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centralnatbankbuildingrva
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Discussion Starter · #1 · (Edited)
I have always been a fan of Older buildings, especially anything Victorian, especially stuff in places such as Chicago. Recently, I have "fallen in love" with much of the older architecture of Chicago. However, after visiting Chicago last year, and wondering off into Lincoln Park (Sheffield to be specific), I became extremely concerned about what tear downs were doing to so much of the great historic urban fabric of Chicago in places like Lincoln park, or the East village. I just don't see why there isn't more concern about stuff like this falling to the wrecker's ball for some faux suburban styled McMansion.


I have looked a little more into detail on the topic, and know that many of the areas are not land marked, and there is much resistance from ignorant homeowners. Yet, places like Sheffield which are already on the National register of historic places should not have these problems in the first place.
To conclude, why can such beautiful old neighborhoods face so much demolition (often leading to architectural suburbanization and sterilization), while this has almost never happened in places like Old Brooklyn, Richmond, or DC in the past few decades? Is there some common belief here (which I am not aware of)that you can just demolish your house no matter where it is?

Lastly, to conclude, I know that there are a handful of landmark districts already (old town triangle, mid north district, jeweler's row, Wicker park, Ukrainian village), but I have made this map with new ideas, perhaps to stop the destruction in other neighborhoods.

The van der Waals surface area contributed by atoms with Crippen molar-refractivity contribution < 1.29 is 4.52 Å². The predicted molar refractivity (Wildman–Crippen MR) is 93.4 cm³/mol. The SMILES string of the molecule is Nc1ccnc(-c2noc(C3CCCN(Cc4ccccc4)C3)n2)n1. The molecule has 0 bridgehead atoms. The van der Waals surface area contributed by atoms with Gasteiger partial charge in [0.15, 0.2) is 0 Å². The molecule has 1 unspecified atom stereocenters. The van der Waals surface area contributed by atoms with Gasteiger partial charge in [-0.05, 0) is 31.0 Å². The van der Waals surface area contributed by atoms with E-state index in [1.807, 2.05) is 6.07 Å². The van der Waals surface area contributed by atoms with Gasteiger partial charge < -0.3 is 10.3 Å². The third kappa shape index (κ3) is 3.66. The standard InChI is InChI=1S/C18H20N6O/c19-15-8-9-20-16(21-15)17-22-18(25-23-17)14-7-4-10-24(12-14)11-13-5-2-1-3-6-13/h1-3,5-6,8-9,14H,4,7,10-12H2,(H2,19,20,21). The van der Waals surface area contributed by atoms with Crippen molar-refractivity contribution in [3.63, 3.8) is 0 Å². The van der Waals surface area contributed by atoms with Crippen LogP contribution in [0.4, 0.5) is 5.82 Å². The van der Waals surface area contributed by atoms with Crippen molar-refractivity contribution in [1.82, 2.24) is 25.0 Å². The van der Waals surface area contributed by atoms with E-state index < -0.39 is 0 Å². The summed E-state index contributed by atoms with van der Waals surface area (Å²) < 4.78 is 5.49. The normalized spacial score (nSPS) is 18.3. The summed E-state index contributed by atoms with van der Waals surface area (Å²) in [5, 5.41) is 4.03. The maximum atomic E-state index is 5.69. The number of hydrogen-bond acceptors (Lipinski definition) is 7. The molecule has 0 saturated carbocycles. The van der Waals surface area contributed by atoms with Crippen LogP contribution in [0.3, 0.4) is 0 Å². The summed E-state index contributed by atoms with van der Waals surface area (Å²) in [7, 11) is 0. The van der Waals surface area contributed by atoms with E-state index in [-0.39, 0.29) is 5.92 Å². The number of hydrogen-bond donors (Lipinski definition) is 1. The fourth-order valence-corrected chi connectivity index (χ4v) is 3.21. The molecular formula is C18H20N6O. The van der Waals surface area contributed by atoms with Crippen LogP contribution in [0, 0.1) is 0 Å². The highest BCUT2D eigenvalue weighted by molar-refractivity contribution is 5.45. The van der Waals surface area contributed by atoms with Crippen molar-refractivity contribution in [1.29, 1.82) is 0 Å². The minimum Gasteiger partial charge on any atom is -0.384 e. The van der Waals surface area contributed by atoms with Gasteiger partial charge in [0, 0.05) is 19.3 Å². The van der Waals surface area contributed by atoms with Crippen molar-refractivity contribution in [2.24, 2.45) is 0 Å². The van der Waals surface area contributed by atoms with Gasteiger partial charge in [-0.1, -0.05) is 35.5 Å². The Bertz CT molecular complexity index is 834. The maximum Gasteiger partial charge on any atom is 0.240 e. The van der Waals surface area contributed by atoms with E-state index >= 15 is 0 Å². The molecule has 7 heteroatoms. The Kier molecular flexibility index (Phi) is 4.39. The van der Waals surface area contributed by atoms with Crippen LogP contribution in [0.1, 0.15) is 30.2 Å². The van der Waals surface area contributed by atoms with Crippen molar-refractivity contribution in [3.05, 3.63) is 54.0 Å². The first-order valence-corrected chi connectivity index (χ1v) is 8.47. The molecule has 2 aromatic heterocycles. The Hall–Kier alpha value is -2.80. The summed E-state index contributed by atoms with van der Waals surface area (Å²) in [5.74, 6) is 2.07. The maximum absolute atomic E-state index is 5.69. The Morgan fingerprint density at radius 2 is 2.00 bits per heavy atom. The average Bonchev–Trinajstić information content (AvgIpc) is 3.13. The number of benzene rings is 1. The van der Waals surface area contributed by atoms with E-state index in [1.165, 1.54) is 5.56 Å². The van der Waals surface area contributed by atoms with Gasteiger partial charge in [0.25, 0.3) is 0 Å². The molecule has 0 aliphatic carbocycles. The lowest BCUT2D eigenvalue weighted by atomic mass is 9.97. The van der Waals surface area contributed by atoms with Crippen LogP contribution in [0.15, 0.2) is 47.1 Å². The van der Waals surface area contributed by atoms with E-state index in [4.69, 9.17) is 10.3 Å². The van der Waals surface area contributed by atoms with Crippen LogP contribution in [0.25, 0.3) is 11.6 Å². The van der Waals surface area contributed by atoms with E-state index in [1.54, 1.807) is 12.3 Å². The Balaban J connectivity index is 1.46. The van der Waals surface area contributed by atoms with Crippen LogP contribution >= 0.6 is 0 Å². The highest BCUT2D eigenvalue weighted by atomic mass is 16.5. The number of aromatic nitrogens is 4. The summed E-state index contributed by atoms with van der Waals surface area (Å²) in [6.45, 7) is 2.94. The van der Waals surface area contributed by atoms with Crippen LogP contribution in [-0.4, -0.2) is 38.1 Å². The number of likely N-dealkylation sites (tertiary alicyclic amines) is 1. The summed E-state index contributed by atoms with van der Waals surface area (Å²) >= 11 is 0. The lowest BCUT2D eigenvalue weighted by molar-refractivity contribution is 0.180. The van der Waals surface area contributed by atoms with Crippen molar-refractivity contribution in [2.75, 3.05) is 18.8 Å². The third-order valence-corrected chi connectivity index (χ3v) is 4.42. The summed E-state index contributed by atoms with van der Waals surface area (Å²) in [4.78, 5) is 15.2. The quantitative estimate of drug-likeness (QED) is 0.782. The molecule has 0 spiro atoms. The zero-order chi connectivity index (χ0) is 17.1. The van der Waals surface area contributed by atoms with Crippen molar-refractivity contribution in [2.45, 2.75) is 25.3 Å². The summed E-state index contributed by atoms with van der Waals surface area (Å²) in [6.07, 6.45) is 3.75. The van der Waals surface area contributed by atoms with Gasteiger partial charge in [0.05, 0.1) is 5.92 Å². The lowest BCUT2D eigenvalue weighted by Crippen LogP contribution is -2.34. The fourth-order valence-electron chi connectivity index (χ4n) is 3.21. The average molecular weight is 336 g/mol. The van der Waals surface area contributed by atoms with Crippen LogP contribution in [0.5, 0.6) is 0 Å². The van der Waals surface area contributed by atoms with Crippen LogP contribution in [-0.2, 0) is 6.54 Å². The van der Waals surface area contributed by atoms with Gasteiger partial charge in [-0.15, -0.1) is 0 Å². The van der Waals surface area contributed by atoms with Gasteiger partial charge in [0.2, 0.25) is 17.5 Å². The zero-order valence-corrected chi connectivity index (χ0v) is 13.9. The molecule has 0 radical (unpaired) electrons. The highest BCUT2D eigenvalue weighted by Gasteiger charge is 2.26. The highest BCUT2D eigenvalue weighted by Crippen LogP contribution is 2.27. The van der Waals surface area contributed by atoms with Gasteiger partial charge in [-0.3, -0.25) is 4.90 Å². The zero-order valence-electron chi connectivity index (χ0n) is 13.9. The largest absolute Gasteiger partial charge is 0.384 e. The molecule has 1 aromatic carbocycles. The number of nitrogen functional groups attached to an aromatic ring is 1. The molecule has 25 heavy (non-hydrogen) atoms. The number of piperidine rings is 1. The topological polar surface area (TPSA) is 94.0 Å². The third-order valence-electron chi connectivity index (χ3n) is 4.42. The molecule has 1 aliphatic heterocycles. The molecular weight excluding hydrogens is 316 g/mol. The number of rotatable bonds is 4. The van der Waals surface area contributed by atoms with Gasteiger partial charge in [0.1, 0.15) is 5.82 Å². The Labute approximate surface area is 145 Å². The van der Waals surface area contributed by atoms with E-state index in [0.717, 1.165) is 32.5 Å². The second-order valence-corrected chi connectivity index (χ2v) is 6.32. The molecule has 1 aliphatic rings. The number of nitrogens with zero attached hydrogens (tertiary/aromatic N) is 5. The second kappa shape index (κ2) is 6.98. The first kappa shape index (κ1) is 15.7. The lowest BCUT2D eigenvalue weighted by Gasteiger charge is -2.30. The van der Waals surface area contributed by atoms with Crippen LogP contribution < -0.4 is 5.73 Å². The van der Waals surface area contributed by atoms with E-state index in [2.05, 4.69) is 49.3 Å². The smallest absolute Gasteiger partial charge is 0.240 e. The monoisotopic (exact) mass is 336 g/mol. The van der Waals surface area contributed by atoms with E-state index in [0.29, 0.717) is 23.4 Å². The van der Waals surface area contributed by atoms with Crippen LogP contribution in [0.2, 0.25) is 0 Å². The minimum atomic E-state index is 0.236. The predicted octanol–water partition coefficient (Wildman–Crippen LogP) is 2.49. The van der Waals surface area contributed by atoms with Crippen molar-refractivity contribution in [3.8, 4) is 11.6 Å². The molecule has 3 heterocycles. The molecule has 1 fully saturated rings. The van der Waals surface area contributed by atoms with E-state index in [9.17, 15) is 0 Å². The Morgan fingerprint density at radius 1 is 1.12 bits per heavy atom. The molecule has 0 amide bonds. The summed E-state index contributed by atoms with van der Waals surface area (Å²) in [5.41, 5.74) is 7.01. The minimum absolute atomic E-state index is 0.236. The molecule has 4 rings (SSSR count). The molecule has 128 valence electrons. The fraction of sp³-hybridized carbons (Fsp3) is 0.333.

https://mapsengine.google.com/map/edit?authuser=0&hl=en&mid=zmmKAS8nkh1I.kVdkecVr-ksI
 

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centralnatbankbuildingrva
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2,608 Posts
Discussion Starter · #2 ·
anyone have any input?
 

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centralnatbankbuildingrva
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Discussion Starter · #3 ·
double
 

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centralnatbankbuildingrva
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2,608 Posts
Discussion Starter · #4 ·
Really, nobody finds this to be at least somewhat disturbing?
 

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Its too perplexing to even discuss. ;)

Guess when a place gets too fancy its out with the old and in with the new.

The old Black Duck at 1800 n Halsted is supposed to get knocked down too.

Makes no sense.
 

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centralnatbankbuildingrva
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2,608 Posts
Discussion Starter · #6 ·
Yeah, I had heard about the black duck
 

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centralnatbankbuildingrva
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2,608 Posts
Discussion Starter · #7 ·
Its too perplexing to even discuss. ;)

Guess when a place gets too fancy its out with the old and in with the new.

The old Black Duck at 1800 n Halsted is supposed to get knocked down too.

Makes no sense.
But if nobody's discussing it, it will only get worse.